What’s current in society — especially events with direct impact on those with Autism — is covered within chapters, though not defined by a particular time period (except for Chapter I, which occurs early in the pandemic). Thus, Chapter E (Therapy Dog …) touches on Black Lives Matter concerns, albeit modestly, along with loneliness and the use of therapy animals. Race, social class and “difference” issues come up again in Ch’s. G, H & I. In Ch. H, Aspie Mouse has uncomfortable interactions with four mouse brothers who initially don’t trust him; Ch. H also confronts bullying. Ch. F (Klumsy Kat) features a character with “multiple disabilities (challenges),” along with issues around separation/ being “sent away.” While Ch. I is set during the early days of the Covid-19 pandemic, the focus is on Aspie Mouse’s interaction with zoo animals — especially the often awkward social interactions those with Autism often have with peers (which for him is other rodents) — in that respect, building on the recent peer interactions in Ch. H.

Getting a new artist and inking all words and drawings (and coloring the drawings are still under consideration, but neither is deemed essential, at least for a first edition. Pencil smears, but it’s also easier to erase and change. Drawing in pencil also allows “shades of gray” (the technical term is screens) vs. just black lines of uniform darkness on white paper.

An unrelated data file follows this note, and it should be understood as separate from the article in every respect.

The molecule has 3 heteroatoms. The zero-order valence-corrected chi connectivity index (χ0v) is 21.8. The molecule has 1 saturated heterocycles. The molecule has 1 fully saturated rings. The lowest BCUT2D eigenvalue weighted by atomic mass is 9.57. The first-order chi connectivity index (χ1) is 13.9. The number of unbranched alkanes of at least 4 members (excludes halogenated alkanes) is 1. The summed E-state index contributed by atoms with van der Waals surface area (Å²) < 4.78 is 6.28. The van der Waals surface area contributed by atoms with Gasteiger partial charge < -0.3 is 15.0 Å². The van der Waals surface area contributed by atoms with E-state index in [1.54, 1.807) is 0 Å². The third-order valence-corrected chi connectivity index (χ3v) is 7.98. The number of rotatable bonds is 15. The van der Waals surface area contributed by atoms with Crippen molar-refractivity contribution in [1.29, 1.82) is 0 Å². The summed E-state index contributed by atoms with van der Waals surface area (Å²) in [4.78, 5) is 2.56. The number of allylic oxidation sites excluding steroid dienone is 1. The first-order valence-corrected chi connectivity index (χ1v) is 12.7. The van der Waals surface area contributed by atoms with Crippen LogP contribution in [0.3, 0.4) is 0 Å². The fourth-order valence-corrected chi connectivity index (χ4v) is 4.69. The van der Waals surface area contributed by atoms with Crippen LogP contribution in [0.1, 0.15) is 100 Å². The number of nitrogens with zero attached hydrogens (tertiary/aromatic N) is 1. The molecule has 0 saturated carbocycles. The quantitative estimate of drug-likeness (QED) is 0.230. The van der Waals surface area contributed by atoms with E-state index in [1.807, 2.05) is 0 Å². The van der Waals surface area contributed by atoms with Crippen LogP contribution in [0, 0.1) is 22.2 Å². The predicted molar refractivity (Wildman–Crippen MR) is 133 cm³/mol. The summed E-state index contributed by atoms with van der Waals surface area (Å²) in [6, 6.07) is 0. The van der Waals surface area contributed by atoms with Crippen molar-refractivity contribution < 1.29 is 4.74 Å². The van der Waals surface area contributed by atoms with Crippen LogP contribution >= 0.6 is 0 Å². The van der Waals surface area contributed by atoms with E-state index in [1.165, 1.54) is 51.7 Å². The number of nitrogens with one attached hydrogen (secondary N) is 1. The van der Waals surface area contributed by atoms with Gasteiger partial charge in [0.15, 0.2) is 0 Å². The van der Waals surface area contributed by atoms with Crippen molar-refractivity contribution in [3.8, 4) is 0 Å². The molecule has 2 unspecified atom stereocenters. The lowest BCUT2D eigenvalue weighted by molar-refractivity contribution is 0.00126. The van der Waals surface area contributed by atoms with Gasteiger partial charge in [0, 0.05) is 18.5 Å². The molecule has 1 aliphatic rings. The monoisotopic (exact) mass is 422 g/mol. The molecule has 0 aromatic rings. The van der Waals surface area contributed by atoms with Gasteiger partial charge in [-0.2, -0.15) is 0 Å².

For more explanation of the author’s intent in writing The Adventures of ASPIE MOUSE, read past the Table of Contents below; the notes after Chapter A; and in the section of the blog entitled “About Aspie Mouse Blog,” as well as Chapter Pre-A.

September 1, 2022



i-iv         Front Matter: Title Page; Dedication & Copyright Page; Table of Contents & Overview

34 pp.  Chapter Pre-A: Introducing Aspie Mouse (Preface – Rvsd 4/20, major overhaul 4/22)

12 pp. Chapter A: A New House, a New Cat (Final revision posted 7/31/2022)

26 pp.   Chapter B: Leaving the Nest for “MIT” (Final revision posted 8/31/2022)

30 pp.   Chapter C: There Goes the Smartest Cat That Ever Lived (Orig. 10/19; rev. 10/21; update 9/22)

24 pp.    Chapter D: X is for Exterminator (Posted 4th & final version – pre-pub – 10.7.20)

16 pp. Chapter E: Therapy Dog Needs Therapy (1st 3 pp. posted 7.20.20 … last 4 pp. 12.31.20)

24 pp. Chapter F: Klumsy Kat, But Only When Anxious (pp 1,2 8.20.20; done 1.28.21)

36 pp. Chapter G: Parade of Visitors: Feline, Canine, Rodentine & Humine (fully posted 4.15.21)

24 pp. Chapter H: New House, New Cat, New “Nay”bors (Posted 1/19 (J), Rvsd as H, 10.27.20; see A)

34 pp. Chapter I: At the Zoo During a Pandemic (1st 6 pp 5.18.20; finished, posted as 33 pp., 6.6.21)

Appendix: Chapter Notes & Questions for Thought/ Discussion – Complete for most chapters, included in with Chapters in blog).